By Jeff Moeller
The textbook definition for the word stereotype is “a widely held but fixed and oversimplified image or idea of a particular type of person or thing.”
For a kicker, common stereotypes seemingly stretch the length of a football field: Un-athletic, scrawny, not a real football player.
All labels and jokes aside, those descriptions are more and more becoming a misconception, and the Cowboys’ Dan Bailey is at the forefront of how kickers are now being perceived: Athletic, built, a real football player.
“I think in the past our position has carried a bit of a stigma. We have never really had that term ‘athlete’ applied to us. We have maybe been known as being characters in a way,” said Bailey. “But I think we are athletic on the field, and I take pride in what I do. I think doing what I do in the weight room can carry over to the field itself.”
Sure, Bailey’s job is first and foremost to kick the ball – field goal attempts, extra point attempts and kickoffs. And, he does it better than just about anyone. Last season he hit on 30-of-32 field goals and all 25 PATs – even with the change in distance – to go along with an NFL-best 93.8 field goal percentage, which tied with Josh Brown of the New York Giants. His 30 field goals were the second most in his career and fourth most in club history.
The Oklahoma State product kicked his way to his first Pro Bowl invite and his first Second Team All-Pro nod. That’s a rather nice return for an undrafted player who inked a free-agent contract in 2011 before then earning an All-Rookie Team selection.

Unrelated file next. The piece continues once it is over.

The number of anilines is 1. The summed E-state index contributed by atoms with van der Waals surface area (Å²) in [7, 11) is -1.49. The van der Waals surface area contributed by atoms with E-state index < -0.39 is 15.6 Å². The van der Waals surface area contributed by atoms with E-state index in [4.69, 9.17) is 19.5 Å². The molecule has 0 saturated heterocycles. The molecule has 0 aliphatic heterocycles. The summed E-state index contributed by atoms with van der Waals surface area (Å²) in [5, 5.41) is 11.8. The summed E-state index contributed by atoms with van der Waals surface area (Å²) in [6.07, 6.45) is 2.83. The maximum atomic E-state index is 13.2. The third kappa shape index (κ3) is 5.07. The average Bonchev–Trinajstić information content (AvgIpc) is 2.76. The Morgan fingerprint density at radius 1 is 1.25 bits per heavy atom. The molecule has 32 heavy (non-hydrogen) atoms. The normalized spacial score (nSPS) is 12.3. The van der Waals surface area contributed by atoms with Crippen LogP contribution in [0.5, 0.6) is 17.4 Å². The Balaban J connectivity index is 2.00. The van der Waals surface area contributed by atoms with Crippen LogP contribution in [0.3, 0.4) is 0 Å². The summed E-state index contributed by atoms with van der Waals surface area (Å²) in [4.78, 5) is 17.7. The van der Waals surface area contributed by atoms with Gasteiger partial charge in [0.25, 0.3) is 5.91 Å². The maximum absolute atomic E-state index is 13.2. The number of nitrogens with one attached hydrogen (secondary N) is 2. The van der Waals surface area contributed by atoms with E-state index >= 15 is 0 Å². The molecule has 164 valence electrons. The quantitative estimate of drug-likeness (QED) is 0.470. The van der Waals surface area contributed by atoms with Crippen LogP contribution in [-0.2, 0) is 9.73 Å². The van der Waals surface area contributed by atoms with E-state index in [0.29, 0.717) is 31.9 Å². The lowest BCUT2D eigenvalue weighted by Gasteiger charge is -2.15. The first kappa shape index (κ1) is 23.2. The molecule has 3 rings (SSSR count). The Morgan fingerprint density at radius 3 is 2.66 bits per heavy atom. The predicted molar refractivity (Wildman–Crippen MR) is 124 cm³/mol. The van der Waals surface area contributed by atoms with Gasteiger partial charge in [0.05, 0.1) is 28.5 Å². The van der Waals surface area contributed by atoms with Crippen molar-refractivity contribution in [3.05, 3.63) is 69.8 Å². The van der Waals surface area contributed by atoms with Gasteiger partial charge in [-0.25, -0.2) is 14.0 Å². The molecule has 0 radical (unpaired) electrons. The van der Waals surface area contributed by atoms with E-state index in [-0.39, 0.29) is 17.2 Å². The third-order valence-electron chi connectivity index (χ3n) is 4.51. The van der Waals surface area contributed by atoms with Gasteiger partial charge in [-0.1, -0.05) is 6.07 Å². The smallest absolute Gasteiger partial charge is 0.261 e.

How Bailey went from going undrafted to now being honored in Hawaii is the direct result of the drive and determination he displays on the field. How Bailey gets his results is also a direct result of his drive and determination in general, a lot of which is not seen on any given Sunday.
“I certainly take a great deal of pride in staying fit and putting in the work in the weight room and putting in the work on the field as well,” said Bailey, who has hit from as far away as 56 yards in a game. “Look, it is black and white. It is either good or not. You have to make the most of your opportunities. Focusing at practice, however, helps that preparation, helps you to contribute.”
Watching Bailey during practice is unique. He primarily works in a three-man unit, along with punter Chris Jones and long snapper L.P. Ladouceur, on a side area of the field with special teams coordinator Rich Bisaccia rotating through. Within the group, each brings a different skill set and responsibilities.
Snap. Hold. Kick. Repeat.
Oh, and a whole bunch of stretching.
“He has a lot of special character traits as a man that I believe carry over into his detailed work as a kicker,” said Bisaccia of Bailey, who is under contract with Dallas through 2020.
“It can be our own little world, but that is just the nature of the job,” Bailey said of his trio. “We get limited reps in practice, so we try and get those done together. For a game, we might go out on the field and work together four, five, six times. You need to make practice count.”
Bailey also makes it count when he is not on the practice field. And that starts in the weight room, although when he lines up next to his enormous teammates he does probably stick out just a little.
“Yeah, I guess you can say that you are cognizant going in there, factoring in body weight and all,” said Bailey. “I can’t squat and bench how much these linemen are doing. My advice is to keep it to your size and to your strength level.”
Bailey is 6 feet tall and weighs 195 pounds. Wouldn’t one of his bigger teammates be able to kick the ball farther?